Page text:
Last week, yields on 10-year Treasury bonds rose to a 17-month high of 2.44 percent, reported The Wall Street Journal, before retreating to finish the week at about 2.4 percent.
As we’ve mentioned previously, some experts suspect the bull market in bonds, which has persisted for more than 30 years, may be headed into bear territory. In part, this is because the U.S. Federal Reserve is expected to increase interest rates (via the fed funds rate) in December. Last week, CME’s FedWatch Tool indicated there was almost a 99 percent chance the Fed would raise rates in December. Bond yields often reflect the actions of the Fed. If interest rates rise, bond prices move lower, resulting in a higher bond yields.
Another issue affecting interest rates is inflation. For several years, low inflation has supported the “trend within markets…to invest in rate-sensitive investments like bonds, which benefit from low inflation, and their equity surrogates which benefit from falling bond yields,” wrote Schroders.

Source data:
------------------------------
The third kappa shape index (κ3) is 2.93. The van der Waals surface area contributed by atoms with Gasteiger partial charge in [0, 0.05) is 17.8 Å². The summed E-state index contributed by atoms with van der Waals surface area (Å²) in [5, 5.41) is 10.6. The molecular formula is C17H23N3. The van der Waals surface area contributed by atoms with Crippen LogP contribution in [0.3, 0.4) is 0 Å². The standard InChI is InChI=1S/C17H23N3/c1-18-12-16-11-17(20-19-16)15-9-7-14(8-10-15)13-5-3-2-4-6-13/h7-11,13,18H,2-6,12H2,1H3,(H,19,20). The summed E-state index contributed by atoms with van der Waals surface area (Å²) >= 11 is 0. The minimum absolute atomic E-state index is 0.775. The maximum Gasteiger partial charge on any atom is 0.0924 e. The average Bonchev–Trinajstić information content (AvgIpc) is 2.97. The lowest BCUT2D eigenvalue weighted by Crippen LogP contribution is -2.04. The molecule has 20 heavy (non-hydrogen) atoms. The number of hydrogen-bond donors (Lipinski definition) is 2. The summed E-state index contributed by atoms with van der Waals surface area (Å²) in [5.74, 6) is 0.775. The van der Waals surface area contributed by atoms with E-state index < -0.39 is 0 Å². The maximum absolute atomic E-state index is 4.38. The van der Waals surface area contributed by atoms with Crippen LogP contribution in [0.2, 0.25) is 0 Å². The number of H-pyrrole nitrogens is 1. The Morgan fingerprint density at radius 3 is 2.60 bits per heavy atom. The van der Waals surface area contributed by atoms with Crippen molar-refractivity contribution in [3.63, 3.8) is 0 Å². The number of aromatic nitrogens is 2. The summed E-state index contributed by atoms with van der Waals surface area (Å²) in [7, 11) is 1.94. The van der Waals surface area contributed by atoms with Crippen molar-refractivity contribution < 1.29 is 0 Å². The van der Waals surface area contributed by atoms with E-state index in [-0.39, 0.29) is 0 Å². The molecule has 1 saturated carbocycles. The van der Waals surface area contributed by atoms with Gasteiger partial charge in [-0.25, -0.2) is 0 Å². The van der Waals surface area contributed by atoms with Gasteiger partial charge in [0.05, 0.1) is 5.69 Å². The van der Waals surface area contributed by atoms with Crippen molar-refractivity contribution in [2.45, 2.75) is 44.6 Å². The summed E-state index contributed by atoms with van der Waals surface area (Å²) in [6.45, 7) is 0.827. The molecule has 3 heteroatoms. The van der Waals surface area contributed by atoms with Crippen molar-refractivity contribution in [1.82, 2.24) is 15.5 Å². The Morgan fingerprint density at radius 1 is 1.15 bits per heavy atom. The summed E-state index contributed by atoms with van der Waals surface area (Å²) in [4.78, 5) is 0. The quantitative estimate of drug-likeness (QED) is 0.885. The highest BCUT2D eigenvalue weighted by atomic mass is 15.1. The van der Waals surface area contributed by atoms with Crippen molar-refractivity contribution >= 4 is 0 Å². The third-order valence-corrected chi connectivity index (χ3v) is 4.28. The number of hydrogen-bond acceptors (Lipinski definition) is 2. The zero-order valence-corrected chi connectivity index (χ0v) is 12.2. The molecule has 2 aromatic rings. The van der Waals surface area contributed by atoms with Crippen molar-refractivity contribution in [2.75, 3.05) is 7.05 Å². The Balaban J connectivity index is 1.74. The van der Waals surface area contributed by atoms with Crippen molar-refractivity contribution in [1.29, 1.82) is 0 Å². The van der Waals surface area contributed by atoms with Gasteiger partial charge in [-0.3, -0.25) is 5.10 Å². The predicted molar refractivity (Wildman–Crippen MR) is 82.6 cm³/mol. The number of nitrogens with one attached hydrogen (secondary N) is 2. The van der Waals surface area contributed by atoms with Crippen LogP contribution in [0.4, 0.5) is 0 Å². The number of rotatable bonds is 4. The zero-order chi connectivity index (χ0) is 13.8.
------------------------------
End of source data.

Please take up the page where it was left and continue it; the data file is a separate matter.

In recent weeks, the bond market has been influenced by inflation prospects. The Wall Street Journal explained:
“Worries about higher inflation have been a main factor fueling one of the biggest bond market selloffs since the crisis over the past weeks. The selloff had accelerated after the U.S. election in early November. Investors then had bet that the prospect of expansive fiscal and economy policy from the new U.S. administration would lead to stronger growth and higher inflation.”
Last week, a measure of wage inflation moved slightly lower. This appears to have assuaged some investors’ concerns about inflation as bond yields moved lower on Friday.
* These are the general views of Jonathan DeYoe and they should not be construed as investment advice for any individual.
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* “Inflation and Higher Interest Rates”